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By Bat Digest | Last Updated June 14, 2022
Marucci continues to be serious about breaking into the fastpitch market. For 2020, Marucci closes the gap between the top echelon of the fastpitch space and its offerings with the Echo and Echo Connect. After hitting with the bats, measuring their swing weights, exit speeds, and comparing them to other top-end fastpitch bats, we review the 2020 Echo and 2020 Echo Connect fastpitch bats here.
Our hitters preferred the two-piece Echo Connect over the Echo. Although the AV2 Knob in the single-piece composite Echo produced a better feel than other single piece composites like the Mizuno Carbon, the SDX EXT connection on the Echo Connect felt better. We could not pick up any better exit speeds on the stiffer single piece than we could on the Connect. The bat’s swing weight felt the same (and our measurements showed them within 2% of each other—which is an indistinguishable difference). But, our hitters were also 14 and 15-year-old nonpower hitting high school players. We’d guess, bigger players who know how to barrel it up and put their weight behind the ball will appreciate the single piece.
We think the Echo Connect, in particular, is a great swing weight option for those who find the Easton Ghost too heavy and the DeMarini CF too light. The Echo Connect has the same swing weight as the Slugger LXT (which sits right on the average line of 2020 fastpitch bat swing weights) and is the ideal weight for more fastpitch players than any other. As such, if you’re in the market for a bat that feels like the LXT (the market’s most widespread bat) but do not want the LXT for any number of reasons, then the Echo Connect is a recommendable choice.
The single-piece Echo is unique. Off the top of our heads, the 2020 Mizuno CRBN1 is the only other performance single-piece composite fastpitch bat. All others are two-piece composite bats with a few exceptions. The Echo, like the CRBN1, feels stiff and swings balanced. But, unlike the CRBN1, the Echo uses Marucci’s unique anti-vibration knob to help dampen sting. Although the Echo didn’t feel as smooth as the Echo Connect on mishits, the Echo does feel better than the CRBN1.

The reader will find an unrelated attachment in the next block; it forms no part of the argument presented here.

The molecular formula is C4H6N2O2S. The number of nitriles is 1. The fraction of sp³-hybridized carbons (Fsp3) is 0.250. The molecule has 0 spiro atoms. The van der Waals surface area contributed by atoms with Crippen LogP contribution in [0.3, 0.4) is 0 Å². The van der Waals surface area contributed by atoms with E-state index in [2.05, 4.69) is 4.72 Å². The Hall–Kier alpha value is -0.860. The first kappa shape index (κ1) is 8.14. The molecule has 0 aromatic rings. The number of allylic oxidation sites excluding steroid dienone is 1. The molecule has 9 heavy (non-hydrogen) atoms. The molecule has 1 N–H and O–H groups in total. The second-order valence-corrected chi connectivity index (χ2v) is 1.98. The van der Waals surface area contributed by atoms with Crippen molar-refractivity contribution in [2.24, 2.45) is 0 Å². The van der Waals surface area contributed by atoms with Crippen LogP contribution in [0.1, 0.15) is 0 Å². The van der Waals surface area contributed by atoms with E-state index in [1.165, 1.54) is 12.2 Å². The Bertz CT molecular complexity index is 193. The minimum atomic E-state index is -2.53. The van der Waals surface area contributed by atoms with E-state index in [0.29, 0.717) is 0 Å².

There is no shortage of two-piece composite bats. The Marucci Echo Connect competes directly with the LXT, CF, Ghost Advanced, Quatro, PWR CRBN, and Xeno. In terms of swing weight and feel, the Slugger LXT compares to the Echo Connect, while Mizuno’s CRBN1 compares well to Marucci’s Echo.
There is NO 2019 Echo. Marucci uses a two-year cycle for their bats and their last fastpitch bat is called the CATFX. Before that they produced one called the Pure.
The CATFX bats, too, comprised a single-piece and two-piece composite bat line. The CATFX line of bats never got significant traction, and it was hard to find a robust sample size that had enough experience with the bats to make general conclusions. As we stated earlier, the competitive fastpitch bat market is a tough nut to crack. The entire industry has coalesced around two-piece composite bats, and there is very little room at the top. The top two or three bats in the space haven’t changed in years.